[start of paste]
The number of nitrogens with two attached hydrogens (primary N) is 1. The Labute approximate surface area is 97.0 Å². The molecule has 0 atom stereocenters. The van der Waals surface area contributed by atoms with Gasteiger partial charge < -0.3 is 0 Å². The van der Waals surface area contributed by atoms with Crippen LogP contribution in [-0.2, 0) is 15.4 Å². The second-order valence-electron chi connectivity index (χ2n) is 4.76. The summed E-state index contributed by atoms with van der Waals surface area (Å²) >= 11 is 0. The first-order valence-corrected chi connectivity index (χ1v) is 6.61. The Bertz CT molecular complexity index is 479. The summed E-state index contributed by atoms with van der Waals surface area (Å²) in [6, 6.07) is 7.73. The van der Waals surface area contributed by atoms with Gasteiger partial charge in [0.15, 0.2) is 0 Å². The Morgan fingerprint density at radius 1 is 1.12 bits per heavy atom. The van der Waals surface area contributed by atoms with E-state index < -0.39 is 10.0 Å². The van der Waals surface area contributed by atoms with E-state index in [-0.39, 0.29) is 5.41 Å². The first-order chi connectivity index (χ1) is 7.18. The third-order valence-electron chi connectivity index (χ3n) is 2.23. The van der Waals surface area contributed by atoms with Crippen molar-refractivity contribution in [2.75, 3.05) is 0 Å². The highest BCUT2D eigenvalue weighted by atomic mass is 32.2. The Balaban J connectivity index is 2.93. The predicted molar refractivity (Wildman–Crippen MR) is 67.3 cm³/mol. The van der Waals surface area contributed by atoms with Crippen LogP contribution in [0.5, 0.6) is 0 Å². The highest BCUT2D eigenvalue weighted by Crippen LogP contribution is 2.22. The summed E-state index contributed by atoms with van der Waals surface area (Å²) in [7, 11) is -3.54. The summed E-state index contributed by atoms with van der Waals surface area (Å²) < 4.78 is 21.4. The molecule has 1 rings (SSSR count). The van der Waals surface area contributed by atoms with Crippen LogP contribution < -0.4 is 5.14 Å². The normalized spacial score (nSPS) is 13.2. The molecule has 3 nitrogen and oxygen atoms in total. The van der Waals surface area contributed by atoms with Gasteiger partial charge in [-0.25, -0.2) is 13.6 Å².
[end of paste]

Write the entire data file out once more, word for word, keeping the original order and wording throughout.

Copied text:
The number of nitrogens with two attached hydrogens (primary N) is 1. The Labute approximate surface area is 97.0 Å². The molecule has 0 atom stereocenters. The van der Waals surface area contributed by atoms with Gasteiger partial charge < -0.3 is 0 Å². The van der Waals surface area contributed by atoms with Crippen LogP contribution in [-0.2, 0) is 15.4 Å². The second-order valence-electron chi connectivity index (χ2n) is 4.76. The summed E-state index contributed by atoms with van der Waals surface area (Å²) >= 11 is 0. The first-order valence-corrected chi connectivity index (χ1v) is 6.61. The Bertz CT molecular complexity index is 479. The summed E-state index contributed by atoms with van der Waals surface area (Å²) in [6, 6.07) is 7.73. The van der Waals surface area contributed by atoms with Gasteiger partial charge in [0.15, 0.2) is 0 Å². The Morgan fingerprint density at radius 1 is 1.12 bits per heavy atom. The van der Waals surface area contributed by atoms with E-state index < -0.39 is 10.0 Å². The van der Waals surface area contributed by atoms with E-state index in [-0.39, 0.29) is 5.41 Å². The first-order chi connectivity index (χ1) is 7.18. The third-order valence-electron chi connectivity index (χ3n) is 2.23. The van der Waals surface area contributed by atoms with Crippen molar-refractivity contribution in [2.75, 3.05) is 0 Å². The highest BCUT2D eigenvalue weighted by atomic mass is 32.2. The Balaban J connectivity index is 2.93. The predicted molar refractivity (Wildman–Crippen MR) is 67.3 cm³/mol. The van der Waals surface area contributed by atoms with Crippen LogP contribution in [0.5, 0.6) is 0 Å². The highest BCUT2D eigenvalue weighted by Crippen LogP contribution is 2.22. The summed E-state index contributed by atoms with van der Waals surface area (Å²) in [7, 11) is -3.54. The summed E-state index contributed by atoms with van der Waals surface area (Å²) < 4.78 is 21.4. The molecule has 1 rings (SSSR count). The van der Waals surface area contributed by atoms with Crippen LogP contribution < -0.4 is 5.14 Å². The normalized spacial score (nSPS) is 13.2. The molecule has 3 nitrogen and oxygen atoms in total. The van der Waals surface area contributed by atoms with Gasteiger partial charge in [-0.25, -0.2) is 13.6 Å².